The discovery of insulin: Our humble tribute

Insulin container from the University of Toronto laboratory, labeled in 1923. From the University of Toronto: The discovery and early development of insulin.

Insulin is certainly a star among the hormones involved in human metabolism. Indeed, before the discovery of this remarkable hormone made by Banting, Best, Macleod and Collip in 1921, the deficit in insulin production of patients living with type 1 diabetes had devastating consequences on their quality of life and they would tragically die at a young age. When these scientists yielded their patent to the University of Toronto to allow the mass production of insulin—which is referred to as “Canada’s gift to the world”–, it led to life-saving therapy for people suffering from diabetes. Later, it was found that many patients with diabetes were resistant to the action of insulin, leading to the identification of another form of this disease: type 2 diabetes. A large body of scientific evidence has now shown that insulin resistance, even in the absence of type 2 diabetes, has numerous health consequences including being a powerful risk factor for cardiovascular disease.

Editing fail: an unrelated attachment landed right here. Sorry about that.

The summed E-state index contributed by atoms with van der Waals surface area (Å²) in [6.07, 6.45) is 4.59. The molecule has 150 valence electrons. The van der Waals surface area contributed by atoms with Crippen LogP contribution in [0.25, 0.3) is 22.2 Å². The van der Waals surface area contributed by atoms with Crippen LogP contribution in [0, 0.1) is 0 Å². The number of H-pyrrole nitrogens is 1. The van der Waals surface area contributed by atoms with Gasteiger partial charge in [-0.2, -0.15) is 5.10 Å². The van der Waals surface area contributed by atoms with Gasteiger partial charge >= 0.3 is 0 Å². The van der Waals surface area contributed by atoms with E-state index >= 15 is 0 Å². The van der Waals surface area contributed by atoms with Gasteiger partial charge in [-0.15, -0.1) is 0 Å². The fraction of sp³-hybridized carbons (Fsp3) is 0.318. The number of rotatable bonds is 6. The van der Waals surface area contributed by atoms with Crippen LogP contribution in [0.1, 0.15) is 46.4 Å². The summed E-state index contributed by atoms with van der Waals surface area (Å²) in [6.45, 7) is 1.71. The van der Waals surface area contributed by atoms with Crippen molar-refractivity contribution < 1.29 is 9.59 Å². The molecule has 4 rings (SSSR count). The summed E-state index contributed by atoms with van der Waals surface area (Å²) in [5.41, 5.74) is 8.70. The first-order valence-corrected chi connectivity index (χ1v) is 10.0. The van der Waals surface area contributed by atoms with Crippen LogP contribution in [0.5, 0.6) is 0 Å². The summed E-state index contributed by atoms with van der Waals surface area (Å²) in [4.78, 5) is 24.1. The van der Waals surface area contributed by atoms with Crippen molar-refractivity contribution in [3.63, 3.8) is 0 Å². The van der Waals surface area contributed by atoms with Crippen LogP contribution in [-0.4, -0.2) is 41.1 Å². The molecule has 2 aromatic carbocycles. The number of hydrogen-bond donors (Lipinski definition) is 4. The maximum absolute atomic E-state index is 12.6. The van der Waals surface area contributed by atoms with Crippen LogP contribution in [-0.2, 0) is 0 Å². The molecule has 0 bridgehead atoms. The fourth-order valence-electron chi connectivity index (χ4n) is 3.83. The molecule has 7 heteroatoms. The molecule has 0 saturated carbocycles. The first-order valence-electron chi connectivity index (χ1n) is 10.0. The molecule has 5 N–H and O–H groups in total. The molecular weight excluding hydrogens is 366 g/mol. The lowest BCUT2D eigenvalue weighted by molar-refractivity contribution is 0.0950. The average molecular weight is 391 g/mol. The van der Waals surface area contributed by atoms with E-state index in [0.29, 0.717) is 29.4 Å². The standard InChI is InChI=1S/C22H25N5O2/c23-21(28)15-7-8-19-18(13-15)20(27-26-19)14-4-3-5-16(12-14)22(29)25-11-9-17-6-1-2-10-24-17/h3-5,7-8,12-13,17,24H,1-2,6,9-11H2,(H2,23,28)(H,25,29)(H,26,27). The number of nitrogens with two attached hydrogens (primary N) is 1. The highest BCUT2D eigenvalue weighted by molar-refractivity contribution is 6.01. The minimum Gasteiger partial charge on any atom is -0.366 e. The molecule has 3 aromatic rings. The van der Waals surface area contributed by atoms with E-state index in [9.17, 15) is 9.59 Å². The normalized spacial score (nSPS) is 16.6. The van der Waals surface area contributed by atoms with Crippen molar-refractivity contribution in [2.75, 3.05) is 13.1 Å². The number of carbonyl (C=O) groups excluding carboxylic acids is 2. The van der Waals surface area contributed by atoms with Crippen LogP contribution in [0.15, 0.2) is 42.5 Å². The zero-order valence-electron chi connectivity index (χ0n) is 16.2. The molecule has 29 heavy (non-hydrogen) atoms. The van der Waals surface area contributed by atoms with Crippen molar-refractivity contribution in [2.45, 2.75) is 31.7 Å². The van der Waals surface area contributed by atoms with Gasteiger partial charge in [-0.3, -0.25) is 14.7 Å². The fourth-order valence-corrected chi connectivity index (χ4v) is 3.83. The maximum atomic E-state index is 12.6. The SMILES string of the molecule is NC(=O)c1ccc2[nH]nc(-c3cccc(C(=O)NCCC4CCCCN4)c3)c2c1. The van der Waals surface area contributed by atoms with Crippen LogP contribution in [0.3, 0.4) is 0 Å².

As this year marks the 100th anniversary of this outstanding breakthrough, the International Chair on Cardiometabolic Risk wants to pay humble tribute to the remarkable contribution of these four scientists whose work has contributed to saving millions of lives all over the world.

In 2021, with the COVID-19 pandemic still not resolved, we hope that the celebrations around the 100th anniversary of this discovery will inspire scientists throughout the world who also need to show ingenuity and solidarity not only to develop life-saving therapies and vaccines, but also to leave a better, healthier world to future generations.

Many initiatives are planned worldwide to celebrate this event. Review papers and videos salute this revolutionary Canadian discovery. A non-exhaustive list is provided below.

Websites and videos:

Review papers: